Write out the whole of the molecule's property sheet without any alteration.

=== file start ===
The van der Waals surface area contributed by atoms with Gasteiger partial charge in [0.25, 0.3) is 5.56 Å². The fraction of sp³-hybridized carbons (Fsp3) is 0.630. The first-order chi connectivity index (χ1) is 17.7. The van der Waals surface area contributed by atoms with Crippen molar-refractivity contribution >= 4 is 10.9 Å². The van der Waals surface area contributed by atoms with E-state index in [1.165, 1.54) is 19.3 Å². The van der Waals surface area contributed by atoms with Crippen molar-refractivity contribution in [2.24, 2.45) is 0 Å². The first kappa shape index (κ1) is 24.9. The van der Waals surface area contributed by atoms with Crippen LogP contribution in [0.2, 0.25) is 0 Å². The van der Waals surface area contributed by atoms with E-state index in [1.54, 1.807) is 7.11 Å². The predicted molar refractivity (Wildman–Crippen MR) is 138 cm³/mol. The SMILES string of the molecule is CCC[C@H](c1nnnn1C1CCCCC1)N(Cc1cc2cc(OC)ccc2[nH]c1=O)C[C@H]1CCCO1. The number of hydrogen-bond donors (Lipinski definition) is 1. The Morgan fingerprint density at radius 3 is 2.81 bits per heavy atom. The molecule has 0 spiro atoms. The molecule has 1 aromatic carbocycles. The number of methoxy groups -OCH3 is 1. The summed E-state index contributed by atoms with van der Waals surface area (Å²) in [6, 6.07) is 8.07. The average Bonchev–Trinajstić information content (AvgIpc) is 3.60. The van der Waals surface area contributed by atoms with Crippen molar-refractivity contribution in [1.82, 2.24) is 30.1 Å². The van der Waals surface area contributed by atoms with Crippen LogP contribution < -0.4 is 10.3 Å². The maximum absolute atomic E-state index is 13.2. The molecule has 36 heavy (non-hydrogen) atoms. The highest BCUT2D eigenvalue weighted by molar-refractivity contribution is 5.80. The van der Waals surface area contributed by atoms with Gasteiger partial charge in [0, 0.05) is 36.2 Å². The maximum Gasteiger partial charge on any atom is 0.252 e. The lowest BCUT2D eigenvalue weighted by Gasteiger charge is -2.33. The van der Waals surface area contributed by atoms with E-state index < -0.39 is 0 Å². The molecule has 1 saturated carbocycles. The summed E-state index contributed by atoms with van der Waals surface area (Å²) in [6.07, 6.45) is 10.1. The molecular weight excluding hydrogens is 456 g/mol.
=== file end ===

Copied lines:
The van der Waals surface area contributed by atoms with Gasteiger partial charge in [0.25, 0.3) is 5.56 Å². The fraction of sp³-hybridized carbons (Fsp3) is 0.630. The first-order chi connectivity index (χ1) is 17.7. The van der Waals surface area contributed by atoms with Crippen molar-refractivity contribution >= 4 is 10.9 Å². The van der Waals surface area contributed by atoms with E-state index in [1.165, 1.54) is 19.3 Å². The van der Waals surface area contributed by atoms with Crippen molar-refractivity contribution in [2.24, 2.45) is 0 Å². The first kappa shape index (κ1) is 24.9. The van der Waals surface area contributed by atoms with Crippen LogP contribution in [0.2, 0.25) is 0 Å². The van der Waals surface area contributed by atoms with E-state index in [1.54, 1.807) is 7.11 Å². The predicted molar refractivity (Wildman–Crippen MR) is 138 cm³/mol. The SMILES string of the molecule is CCC[C@H](c1nnnn1C1CCCCC1)N(Cc1cc2cc(OC)ccc2[nH]c1=O)C[C@H]1CCCO1. The number of hydrogen-bond donors (Lipinski definition) is 1. The Morgan fingerprint density at radius 3 is 2.81 bits per heavy atom. The molecule has 0 spiro atoms. The molecule has 1 aromatic carbocycles. The number of methoxy groups -OCH3 is 1. The summed E-state index contributed by atoms with van der Waals surface area (Å²) in [6, 6.07) is 8.07. The average Bonchev–Trinajstić information content (AvgIpc) is 3.60. The van der Waals surface area contributed by atoms with Crippen molar-refractivity contribution in [1.82, 2.24) is 30.1 Å². The van der Waals surface area contributed by atoms with Crippen LogP contribution < -0.4 is 10.3 Å². The maximum absolute atomic E-state index is 13.2. The molecule has 36 heavy (non-hydrogen) atoms. The highest BCUT2D eigenvalue weighted by molar-refractivity contribution is 5.80. The van der Waals surface area contributed by atoms with Gasteiger partial charge in [0, 0.05) is 36.2 Å². The maximum Gasteiger partial charge on any atom is 0.252 e. The lowest BCUT2D eigenvalue weighted by Gasteiger charge is -2.33. The van der Waals surface area contributed by atoms with E-state index < -0.39 is 0 Å². The molecule has 1 saturated carbocycles. The summed E-state index contributed by atoms with van der Waals surface area (Å²) in [6.07, 6.45) is 10.1. The molecular weight excluding hydrogens is 456 g/mol.